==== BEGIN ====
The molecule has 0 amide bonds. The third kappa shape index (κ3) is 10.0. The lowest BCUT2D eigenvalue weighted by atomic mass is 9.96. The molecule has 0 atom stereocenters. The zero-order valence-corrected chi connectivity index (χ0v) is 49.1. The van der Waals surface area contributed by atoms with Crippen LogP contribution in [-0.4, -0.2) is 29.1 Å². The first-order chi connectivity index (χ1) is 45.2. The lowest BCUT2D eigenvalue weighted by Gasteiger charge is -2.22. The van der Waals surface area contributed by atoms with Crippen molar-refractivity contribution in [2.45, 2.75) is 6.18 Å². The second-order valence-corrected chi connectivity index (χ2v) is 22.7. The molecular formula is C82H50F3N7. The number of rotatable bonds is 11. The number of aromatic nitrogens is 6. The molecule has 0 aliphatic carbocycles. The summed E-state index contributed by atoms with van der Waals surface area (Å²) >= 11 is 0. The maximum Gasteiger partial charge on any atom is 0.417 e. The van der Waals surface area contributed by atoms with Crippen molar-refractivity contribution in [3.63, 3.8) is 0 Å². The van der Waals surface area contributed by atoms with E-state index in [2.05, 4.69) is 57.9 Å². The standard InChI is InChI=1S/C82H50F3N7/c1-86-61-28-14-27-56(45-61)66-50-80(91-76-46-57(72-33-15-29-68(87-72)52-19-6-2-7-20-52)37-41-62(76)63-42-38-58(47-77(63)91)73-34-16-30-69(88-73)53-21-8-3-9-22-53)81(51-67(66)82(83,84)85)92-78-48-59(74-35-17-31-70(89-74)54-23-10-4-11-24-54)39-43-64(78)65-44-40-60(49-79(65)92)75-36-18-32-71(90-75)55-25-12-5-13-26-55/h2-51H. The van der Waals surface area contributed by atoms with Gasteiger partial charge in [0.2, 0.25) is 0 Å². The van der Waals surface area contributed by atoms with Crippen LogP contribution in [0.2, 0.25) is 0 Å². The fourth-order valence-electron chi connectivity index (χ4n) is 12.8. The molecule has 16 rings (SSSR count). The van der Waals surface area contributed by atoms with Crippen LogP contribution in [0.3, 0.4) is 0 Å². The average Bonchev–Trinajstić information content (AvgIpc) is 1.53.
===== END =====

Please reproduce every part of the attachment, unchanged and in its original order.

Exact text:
The molecule has 0 amide bonds. The third kappa shape index (κ3) is 10.0. The lowest BCUT2D eigenvalue weighted by atomic mass is 9.96. The molecule has 0 atom stereocenters. The zero-order valence-corrected chi connectivity index (χ0v) is 49.1. The van der Waals surface area contributed by atoms with Crippen LogP contribution in [-0.4, -0.2) is 29.1 Å². The first-order chi connectivity index (χ1) is 45.2. The lowest BCUT2D eigenvalue weighted by Gasteiger charge is -2.22. The van der Waals surface area contributed by atoms with Crippen molar-refractivity contribution in [2.45, 2.75) is 6.18 Å². The second-order valence-corrected chi connectivity index (χ2v) is 22.7. The molecular formula is C82H50F3N7. The number of rotatable bonds is 11. The number of aromatic nitrogens is 6. The molecule has 0 aliphatic carbocycles. The summed E-state index contributed by atoms with van der Waals surface area (Å²) >= 11 is 0. The maximum Gasteiger partial charge on any atom is 0.417 e. The van der Waals surface area contributed by atoms with Crippen molar-refractivity contribution in [3.63, 3.8) is 0 Å². The van der Waals surface area contributed by atoms with E-state index in [2.05, 4.69) is 57.9 Å². The standard InChI is InChI=1S/C82H50F3N7/c1-86-61-28-14-27-56(45-61)66-50-80(91-76-46-57(72-33-15-29-68(87-72)52-19-6-2-7-20-52)37-41-62(76)63-42-38-58(47-77(63)91)73-34-16-30-69(88-73)53-21-8-3-9-22-53)81(51-67(66)82(83,84)85)92-78-48-59(74-35-17-31-70(89-74)54-23-10-4-11-24-54)39-43-64(78)65-44-40-60(49-79(65)92)75-36-18-32-71(90-75)55-25-12-5-13-26-55/h2-51H. The van der Waals surface area contributed by atoms with Gasteiger partial charge in [0.2, 0.25) is 0 Å². The van der Waals surface area contributed by atoms with Crippen LogP contribution in [0.2, 0.25) is 0 Å². The fourth-order valence-electron chi connectivity index (χ4n) is 12.8. The molecule has 16 rings (SSSR count). The van der Waals surface area contributed by atoms with Crippen LogP contribution in [0.3, 0.4) is 0 Å². The average Bonchev–Trinajstić information content (AvgIpc) is 1.53.